Magic sigils were hidden all over the city, but along the Riverwalk powers of earth and water converged. Magic here was strange and unpredictable, but always strong. A star was carved on the nearest of the old cottonwoods. It was ancient magic, made perhaps by the native tribes who once inhabited this place.
Hume could not guess what its purpose was. For all he knew, it would take him away to some desperate corner of the underworld to be forever enslaved. He did nothing to protect himself. He had to let events run their course.
Finding Lady Elizabeth proved impossible. If this stranger had information, then he would surrender himself to free his sister.
A breath of chill air interrupted his thoughts. He shivered.
It was his humanity giving him warning. People who didn’t know any better would attach some old wives’ tale to the feeling, but he was not so blinded by the mundane. No one tread on his future grave. Evil approached.
In the world outside the reach of the cottonwood, the sun escaped below the horizon. Night had come.
Darkness coalesced; growing deeper in this haven below the trees, gathering until the river and the bay and everything beyond the sphere of darkness was lost. A black bird flew to a nearby piling. The crow was mangy and looked only moments from death by old age. It ruffled its ancient feathers and stared at Hume, penetrating his mind.
Unafraid, he stared back, filling his thoughts with a variety of deaths the crow might suffer at his hand. The bird cawed angrily, its harsh voice a show of defiance.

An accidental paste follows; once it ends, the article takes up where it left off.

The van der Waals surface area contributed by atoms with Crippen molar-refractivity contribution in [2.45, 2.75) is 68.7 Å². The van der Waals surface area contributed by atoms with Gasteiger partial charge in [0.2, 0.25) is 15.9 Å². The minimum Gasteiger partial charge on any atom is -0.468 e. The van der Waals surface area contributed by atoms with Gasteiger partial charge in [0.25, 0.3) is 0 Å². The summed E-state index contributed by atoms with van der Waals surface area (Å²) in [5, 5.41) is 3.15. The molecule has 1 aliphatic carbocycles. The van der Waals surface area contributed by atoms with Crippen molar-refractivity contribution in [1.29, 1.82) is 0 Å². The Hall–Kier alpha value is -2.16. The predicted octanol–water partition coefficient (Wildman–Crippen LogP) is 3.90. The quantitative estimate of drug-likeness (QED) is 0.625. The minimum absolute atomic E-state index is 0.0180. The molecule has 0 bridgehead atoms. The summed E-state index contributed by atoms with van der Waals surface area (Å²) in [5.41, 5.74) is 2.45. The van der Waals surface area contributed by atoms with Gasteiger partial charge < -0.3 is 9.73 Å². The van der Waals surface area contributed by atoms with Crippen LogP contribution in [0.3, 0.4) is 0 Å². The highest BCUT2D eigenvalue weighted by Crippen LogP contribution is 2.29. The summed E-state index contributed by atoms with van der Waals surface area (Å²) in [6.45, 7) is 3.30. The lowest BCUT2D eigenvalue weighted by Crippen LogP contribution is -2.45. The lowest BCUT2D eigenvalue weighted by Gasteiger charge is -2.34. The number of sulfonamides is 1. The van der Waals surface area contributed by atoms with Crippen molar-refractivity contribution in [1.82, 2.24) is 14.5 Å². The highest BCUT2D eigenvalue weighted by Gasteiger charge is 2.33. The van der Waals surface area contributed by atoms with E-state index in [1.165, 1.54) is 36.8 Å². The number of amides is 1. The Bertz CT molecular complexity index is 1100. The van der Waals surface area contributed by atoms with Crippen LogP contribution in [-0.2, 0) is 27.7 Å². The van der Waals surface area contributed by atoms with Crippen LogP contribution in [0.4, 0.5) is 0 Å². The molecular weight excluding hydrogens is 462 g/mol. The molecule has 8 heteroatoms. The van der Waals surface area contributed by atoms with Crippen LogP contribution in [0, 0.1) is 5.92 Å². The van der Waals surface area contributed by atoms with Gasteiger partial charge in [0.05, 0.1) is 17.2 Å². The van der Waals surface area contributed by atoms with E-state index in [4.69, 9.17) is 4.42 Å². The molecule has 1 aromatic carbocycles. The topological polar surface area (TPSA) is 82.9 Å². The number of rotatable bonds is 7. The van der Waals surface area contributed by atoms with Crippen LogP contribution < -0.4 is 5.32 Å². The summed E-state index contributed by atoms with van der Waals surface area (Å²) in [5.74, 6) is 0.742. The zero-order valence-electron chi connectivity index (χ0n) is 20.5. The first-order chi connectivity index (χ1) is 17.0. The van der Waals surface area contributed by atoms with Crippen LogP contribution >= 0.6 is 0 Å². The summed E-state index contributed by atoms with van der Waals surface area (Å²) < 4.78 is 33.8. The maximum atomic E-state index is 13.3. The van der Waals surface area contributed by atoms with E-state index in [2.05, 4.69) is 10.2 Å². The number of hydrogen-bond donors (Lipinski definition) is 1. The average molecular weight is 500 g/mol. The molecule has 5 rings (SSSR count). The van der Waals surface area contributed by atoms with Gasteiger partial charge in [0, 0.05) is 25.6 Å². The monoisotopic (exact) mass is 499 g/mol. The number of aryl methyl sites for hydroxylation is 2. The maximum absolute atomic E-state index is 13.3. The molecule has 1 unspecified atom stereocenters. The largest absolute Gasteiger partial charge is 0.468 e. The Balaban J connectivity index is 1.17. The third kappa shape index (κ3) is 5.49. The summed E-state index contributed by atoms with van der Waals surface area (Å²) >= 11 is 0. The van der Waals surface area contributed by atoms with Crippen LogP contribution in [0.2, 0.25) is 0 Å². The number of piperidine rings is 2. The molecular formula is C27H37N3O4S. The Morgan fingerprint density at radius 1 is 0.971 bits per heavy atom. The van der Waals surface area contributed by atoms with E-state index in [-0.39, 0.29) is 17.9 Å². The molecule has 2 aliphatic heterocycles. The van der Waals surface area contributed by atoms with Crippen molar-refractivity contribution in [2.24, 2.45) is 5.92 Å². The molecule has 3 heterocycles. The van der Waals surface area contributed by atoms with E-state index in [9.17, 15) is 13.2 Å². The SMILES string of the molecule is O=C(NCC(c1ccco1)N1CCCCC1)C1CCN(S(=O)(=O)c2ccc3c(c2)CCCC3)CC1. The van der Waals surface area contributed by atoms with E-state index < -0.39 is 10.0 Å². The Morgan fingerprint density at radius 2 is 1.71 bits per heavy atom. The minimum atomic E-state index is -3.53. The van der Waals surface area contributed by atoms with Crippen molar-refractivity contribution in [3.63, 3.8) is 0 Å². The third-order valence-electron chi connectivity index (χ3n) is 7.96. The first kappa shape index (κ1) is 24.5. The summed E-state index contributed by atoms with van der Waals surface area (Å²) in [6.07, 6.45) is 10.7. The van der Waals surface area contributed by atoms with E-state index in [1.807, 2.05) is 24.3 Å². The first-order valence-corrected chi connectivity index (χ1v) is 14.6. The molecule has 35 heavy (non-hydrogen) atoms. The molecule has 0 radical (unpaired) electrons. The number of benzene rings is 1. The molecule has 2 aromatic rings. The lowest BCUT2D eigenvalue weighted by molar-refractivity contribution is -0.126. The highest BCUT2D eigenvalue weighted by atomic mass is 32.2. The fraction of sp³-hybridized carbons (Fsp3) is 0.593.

“Let’s get on with it,” he said. “Sunset was an hour ago.”
“Nightfall is now,” snapped the bird.
“Point taken. My mistake.”
The crow’s voice was as harsh as its call. “Patience Hume, your eagerness does you no credit. A lesser being than I might take it as a sign of weakness, but no advantage will I press. I know what it is to have a loved one in danger.”
“Oh? So, is that why you are here? How nice.”
“Yes, I wish to help you, and I have other reasons.”
“What are they?”
“Patience, Hume. Patience” The crow laughed. “We’ll get to that later.”
Another crow flew to the piling. Soon the place within the dark was full of crows. They raced to the piling, circling Hume like a cyclone. He stood still, and though the impossibility of safety seemed assured, he wasn’t touch.
The birds fused together, forming something in the shape of a man. The man was covered in black feathers. He had a crow’s head with a sharp beak and beady eyes. A mantle of greater feathers ringed his neck.
“That’s a little much,” Hume said. “Who are you trying to impress?”
“I must admit I’ve always had the knack for the dramatic. As a show of trust I appear to you as my true self.”
“Does that make you a murder or a man?”
“Ha, ha, quite clever,” said the crow man. “I shall have to remember that one. Yes, quite clever indeed.”